Above and Beyond
A drawing that went around Facebook a while back showed two circles, one squarely in the middle labeled “Your comfort zone,” while the other, floating off in the upper corner said, “Where magic happens.” It takes a leap of faith to find that second circle, a belief that no matter what happens, the jump itself is worth the risk, and it’s this confidence that Marissa Restaino ’13 takes to the lacrosse field every time she plays, that led her to a semester abroad, and that made her stand out during her internship last summer at a top-flight private investment house.
“Above and beyond,” Geoff Rogers ’80, managing director at Glenmede Trust Company, and treasurer of the College’s Board of Visitors and Governors, says of Restaino’s work at Glenmede. She “outscored the competition exponentially” during a hiring process that pitted her against other students from the Wharton School of Business and the Ivy League. And over the summer, he said, “She helped our sales group immensely doing target marketing and on other fronts. She got her job done—boom, answer the question and move on. No messing around. That’s kind of her M.O. She just gets it done.”
Restaino, from Media, PA, was a standout at Penncrest High School who chose Washington College for the combination of lacrosse, liberal arts, small classes, and the chance for one-on-one time with her professors. Now captain of the lacrosse team and a member of the Cater Society of Junior Fellows, she spent the 2011 fall semester studying at Royal Holloway University of London. Initially, the thought of walking away from all she knew and living on her own in another country scared her. Then, “I realized the fear of leaving everything behind and venturing into a world of unknowns is exactly why I should go abroad. And of course there was the added bonus of being able to travel throughout Europe if I did go. And so I did it.”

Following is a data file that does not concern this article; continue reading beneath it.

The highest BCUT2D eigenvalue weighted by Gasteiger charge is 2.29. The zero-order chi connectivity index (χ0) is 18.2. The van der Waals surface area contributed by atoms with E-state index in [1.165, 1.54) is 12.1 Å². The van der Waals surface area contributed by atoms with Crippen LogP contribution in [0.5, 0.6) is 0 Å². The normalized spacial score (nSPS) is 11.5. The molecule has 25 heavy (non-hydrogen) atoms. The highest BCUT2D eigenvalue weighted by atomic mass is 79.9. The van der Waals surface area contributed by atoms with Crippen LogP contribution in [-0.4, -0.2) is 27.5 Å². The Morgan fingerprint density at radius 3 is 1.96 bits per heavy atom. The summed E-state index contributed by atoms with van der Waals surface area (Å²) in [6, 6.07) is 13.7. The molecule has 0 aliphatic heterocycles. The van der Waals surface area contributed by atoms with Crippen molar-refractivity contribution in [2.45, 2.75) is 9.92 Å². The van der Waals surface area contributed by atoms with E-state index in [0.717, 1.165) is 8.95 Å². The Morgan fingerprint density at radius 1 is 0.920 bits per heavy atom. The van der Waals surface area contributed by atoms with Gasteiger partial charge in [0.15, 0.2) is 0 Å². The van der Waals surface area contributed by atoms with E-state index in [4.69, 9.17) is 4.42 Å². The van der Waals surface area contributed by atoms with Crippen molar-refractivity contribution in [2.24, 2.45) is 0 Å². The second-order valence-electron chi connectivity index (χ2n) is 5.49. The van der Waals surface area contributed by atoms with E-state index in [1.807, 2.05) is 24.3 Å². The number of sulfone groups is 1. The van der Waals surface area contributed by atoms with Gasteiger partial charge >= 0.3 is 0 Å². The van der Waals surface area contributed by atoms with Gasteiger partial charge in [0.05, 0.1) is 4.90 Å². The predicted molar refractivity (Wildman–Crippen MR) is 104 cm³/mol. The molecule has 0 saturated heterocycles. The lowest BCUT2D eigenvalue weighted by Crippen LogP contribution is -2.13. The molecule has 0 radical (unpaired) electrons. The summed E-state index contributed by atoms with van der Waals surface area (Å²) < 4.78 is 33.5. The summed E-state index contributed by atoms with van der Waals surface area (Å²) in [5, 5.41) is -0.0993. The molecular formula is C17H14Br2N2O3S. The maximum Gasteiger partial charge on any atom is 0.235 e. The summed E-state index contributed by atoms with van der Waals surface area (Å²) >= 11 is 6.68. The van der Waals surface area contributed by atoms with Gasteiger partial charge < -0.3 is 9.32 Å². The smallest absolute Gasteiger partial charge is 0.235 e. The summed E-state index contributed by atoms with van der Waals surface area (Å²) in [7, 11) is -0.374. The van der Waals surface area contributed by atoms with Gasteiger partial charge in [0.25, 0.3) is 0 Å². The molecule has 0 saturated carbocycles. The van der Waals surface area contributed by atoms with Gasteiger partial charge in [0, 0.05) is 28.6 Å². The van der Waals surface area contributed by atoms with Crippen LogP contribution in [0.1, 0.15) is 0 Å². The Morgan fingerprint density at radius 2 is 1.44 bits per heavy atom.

Restaino, majoring in math with minors in business management and political science, says the Glenmede internship has focused her on finance as a career. “Coming out of it I was extremely happy with what I did,” she says. “I was kind of proud of the number of prospective clients I got for them.”
“She’s very broad-ranging in her knowledge,” says Austin Lobo, associate professor of mathematics. “It’s this combination of talent meeting rigor that’s really brought out the best of her. She’s able to deliver on a variety of projects, and that’s the kind of education you get at a good liberal arts institution.”